When we look at the armed forces of other nations, including those of the U.S., we find a practice of nearby women being rounded up in a form of organized prostitution. But in these cases, it isn’t the U.S. military that does the enlisting, and there isn’t a system by which a certain number of women are procured based on a certain number of U.S. soldiers. The U.S. military is known to have an abundance of commodities and food, so people in the battlefield are drawn to it. This cannot be described to be “run” by the U.S. military, and is hence different from the case of Japan.
*For a comparison of the practices of the U.S. and Japanese militaries, please see Hayashi Hirofumi’s fifth chapter in Renzoku kogi: boryoku to jenda (“Course of Lectures: Violence and Gender”, Edited and Written by Hayashi Hirofumi, Nakamura Momoko and Hosoya Makoto, Publ: Hakutakusha, 2009)
Third, whenever citizens back home in the U.S. discover the military has approved the use of brothels, protests by churches, lawmakers and others cause military officials to take immediate measures in having them shut down. U.S. public opinion is against them. There are cases in which a local unit somewhere in the world has allowed the existence of a brothel, only for a soldier to write an angry letter to the pastor of his or her hometown church. The pastor brings the letter to a member of Congress, who subsequently criticizes the military. Next, the military declares that such things are completely unacceptable, immediately issuing orders for the brothel to be shut down and/or placed off-limits. Or a chaplain will express his / her outrage.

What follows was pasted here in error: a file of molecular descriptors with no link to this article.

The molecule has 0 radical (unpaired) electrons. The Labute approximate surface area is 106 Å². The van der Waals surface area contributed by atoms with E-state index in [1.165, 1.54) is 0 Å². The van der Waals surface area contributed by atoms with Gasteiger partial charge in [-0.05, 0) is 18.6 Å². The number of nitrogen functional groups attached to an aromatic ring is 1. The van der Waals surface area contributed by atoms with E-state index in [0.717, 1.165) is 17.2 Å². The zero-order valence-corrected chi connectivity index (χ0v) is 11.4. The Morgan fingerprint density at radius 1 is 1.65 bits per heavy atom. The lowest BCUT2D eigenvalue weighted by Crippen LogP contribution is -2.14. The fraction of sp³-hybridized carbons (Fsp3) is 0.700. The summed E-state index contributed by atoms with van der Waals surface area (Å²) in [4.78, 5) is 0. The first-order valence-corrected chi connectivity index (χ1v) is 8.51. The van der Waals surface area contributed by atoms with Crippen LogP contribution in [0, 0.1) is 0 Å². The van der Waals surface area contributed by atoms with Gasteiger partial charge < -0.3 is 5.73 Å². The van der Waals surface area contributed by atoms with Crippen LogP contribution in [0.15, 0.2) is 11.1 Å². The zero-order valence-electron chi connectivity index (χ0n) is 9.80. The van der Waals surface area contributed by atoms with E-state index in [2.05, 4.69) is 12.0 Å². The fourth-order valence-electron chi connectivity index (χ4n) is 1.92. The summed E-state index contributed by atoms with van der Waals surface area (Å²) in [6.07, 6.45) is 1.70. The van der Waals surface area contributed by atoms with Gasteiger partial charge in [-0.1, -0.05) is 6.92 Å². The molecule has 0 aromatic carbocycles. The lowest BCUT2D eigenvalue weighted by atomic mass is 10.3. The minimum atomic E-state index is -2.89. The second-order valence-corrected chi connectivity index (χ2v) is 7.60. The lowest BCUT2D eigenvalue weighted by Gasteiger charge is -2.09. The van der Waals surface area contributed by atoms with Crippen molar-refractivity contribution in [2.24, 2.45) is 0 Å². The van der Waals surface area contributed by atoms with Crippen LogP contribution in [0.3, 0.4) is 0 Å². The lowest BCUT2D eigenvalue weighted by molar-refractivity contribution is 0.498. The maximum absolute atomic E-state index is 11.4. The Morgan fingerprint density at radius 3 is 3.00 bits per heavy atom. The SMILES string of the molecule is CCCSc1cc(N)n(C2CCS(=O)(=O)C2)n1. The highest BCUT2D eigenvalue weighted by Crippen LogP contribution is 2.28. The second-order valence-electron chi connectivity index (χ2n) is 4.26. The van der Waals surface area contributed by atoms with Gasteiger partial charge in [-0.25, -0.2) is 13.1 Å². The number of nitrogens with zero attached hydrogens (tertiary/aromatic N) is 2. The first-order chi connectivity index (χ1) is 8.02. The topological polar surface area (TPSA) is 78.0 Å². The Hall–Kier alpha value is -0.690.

Therefore, in the case of the U.S., military policy is sharply monitored by society. Criticism has to be taken into account, whether in the form of public opinion at home, that of lawmakers, their local supporters or churches. This is considerably different from the case of the Japanese military. We might also say that this is the difference between a democracy and a dictatorship.